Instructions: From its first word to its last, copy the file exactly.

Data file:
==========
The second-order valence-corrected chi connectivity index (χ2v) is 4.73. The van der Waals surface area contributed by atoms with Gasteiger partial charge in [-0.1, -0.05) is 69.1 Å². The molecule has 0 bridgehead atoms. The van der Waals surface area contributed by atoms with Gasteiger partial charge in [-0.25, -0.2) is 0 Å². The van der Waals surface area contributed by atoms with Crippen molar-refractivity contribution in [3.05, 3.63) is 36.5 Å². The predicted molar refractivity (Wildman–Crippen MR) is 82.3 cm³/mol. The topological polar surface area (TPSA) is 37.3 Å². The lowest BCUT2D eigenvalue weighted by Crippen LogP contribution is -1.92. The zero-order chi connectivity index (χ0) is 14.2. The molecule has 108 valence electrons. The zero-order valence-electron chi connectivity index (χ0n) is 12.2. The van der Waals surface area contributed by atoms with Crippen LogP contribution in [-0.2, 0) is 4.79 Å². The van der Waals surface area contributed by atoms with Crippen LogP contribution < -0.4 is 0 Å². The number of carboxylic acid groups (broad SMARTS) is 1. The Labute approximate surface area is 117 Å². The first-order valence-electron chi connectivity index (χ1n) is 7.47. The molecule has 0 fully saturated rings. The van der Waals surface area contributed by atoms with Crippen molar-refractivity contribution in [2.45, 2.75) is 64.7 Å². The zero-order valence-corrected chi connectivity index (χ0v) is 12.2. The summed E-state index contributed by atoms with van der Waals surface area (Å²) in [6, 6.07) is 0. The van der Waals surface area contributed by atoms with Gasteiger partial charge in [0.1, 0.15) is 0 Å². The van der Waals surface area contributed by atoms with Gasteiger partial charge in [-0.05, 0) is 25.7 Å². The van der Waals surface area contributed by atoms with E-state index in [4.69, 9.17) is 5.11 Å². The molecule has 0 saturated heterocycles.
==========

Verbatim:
The second-order valence-corrected chi connectivity index (χ2v) is 4.73. The van der Waals surface area contributed by atoms with Gasteiger partial charge in [-0.1, -0.05) is 69.1 Å². The molecule has 0 bridgehead atoms. The van der Waals surface area contributed by atoms with Gasteiger partial charge in [-0.25, -0.2) is 0 Å². The van der Waals surface area contributed by atoms with Crippen molar-refractivity contribution in [3.05, 3.63) is 36.5 Å². The predicted molar refractivity (Wildman–Crippen MR) is 82.3 cm³/mol. The topological polar surface area (TPSA) is 37.3 Å². The lowest BCUT2D eigenvalue weighted by Crippen LogP contribution is -1.92. The zero-order chi connectivity index (χ0) is 14.2. The molecule has 108 valence electrons. The zero-order valence-electron chi connectivity index (χ0n) is 12.2. The van der Waals surface area contributed by atoms with Crippen LogP contribution in [-0.2, 0) is 4.79 Å². The van der Waals surface area contributed by atoms with Crippen LogP contribution < -0.4 is 0 Å². The number of carboxylic acid groups (broad SMARTS) is 1. The Labute approximate surface area is 117 Å². The first-order valence-electron chi connectivity index (χ1n) is 7.47. The molecule has 0 fully saturated rings. The van der Waals surface area contributed by atoms with Crippen molar-refractivity contribution in [2.45, 2.75) is 64.7 Å². The zero-order valence-corrected chi connectivity index (χ0v) is 12.2. The summed E-state index contributed by atoms with van der Waals surface area (Å²) in [6, 6.07) is 0. The van der Waals surface area contributed by atoms with Gasteiger partial charge in [0.1, 0.15) is 0 Å². The van der Waals surface area contributed by atoms with Gasteiger partial charge in [-0.05, 0) is 25.7 Å². The van der Waals surface area contributed by atoms with E-state index in [4.69, 9.17) is 5.11 Å². The molecule has 0 saturated heterocycles.